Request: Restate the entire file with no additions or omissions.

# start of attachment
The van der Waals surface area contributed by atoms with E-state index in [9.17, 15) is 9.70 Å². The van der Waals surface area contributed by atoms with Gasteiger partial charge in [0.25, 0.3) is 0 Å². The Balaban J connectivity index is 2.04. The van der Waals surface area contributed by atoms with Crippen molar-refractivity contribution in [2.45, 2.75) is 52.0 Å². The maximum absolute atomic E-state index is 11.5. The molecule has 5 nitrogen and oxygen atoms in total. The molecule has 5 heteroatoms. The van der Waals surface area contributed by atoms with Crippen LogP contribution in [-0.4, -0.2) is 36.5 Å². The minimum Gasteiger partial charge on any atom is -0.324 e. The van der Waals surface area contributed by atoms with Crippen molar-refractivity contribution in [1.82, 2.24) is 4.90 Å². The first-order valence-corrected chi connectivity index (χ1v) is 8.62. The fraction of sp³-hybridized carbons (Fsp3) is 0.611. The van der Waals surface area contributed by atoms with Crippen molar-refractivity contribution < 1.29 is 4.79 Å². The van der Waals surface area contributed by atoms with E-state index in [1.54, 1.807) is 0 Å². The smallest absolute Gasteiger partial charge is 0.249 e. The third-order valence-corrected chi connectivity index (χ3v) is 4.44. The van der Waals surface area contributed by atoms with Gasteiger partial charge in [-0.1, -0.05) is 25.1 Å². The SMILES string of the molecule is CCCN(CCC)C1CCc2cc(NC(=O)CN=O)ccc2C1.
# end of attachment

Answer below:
The van der Waals surface area contributed by atoms with E-state index in [9.17, 15) is 9.70 Å². The van der Waals surface area contributed by atoms with Gasteiger partial charge in [0.25, 0.3) is 0 Å². The Balaban J connectivity index is 2.04. The van der Waals surface area contributed by atoms with Crippen molar-refractivity contribution in [2.45, 2.75) is 52.0 Å². The maximum absolute atomic E-state index is 11.5. The molecule has 5 nitrogen and oxygen atoms in total. The molecule has 5 heteroatoms. The van der Waals surface area contributed by atoms with Crippen LogP contribution in [-0.4, -0.2) is 36.5 Å². The minimum Gasteiger partial charge on any atom is -0.324 e. The van der Waals surface area contributed by atoms with Crippen molar-refractivity contribution in [1.82, 2.24) is 4.90 Å². The first-order valence-corrected chi connectivity index (χ1v) is 8.62. The fraction of sp³-hybridized carbons (Fsp3) is 0.611. The van der Waals surface area contributed by atoms with Crippen molar-refractivity contribution < 1.29 is 4.79 Å². The van der Waals surface area contributed by atoms with E-state index in [1.54, 1.807) is 0 Å². The smallest absolute Gasteiger partial charge is 0.249 e. The third-order valence-corrected chi connectivity index (χ3v) is 4.44. The van der Waals surface area contributed by atoms with Gasteiger partial charge in [-0.1, -0.05) is 25.1 Å². The SMILES string of the molecule is CCCN(CCC)C1CCc2cc(NC(=O)CN=O)ccc2C1.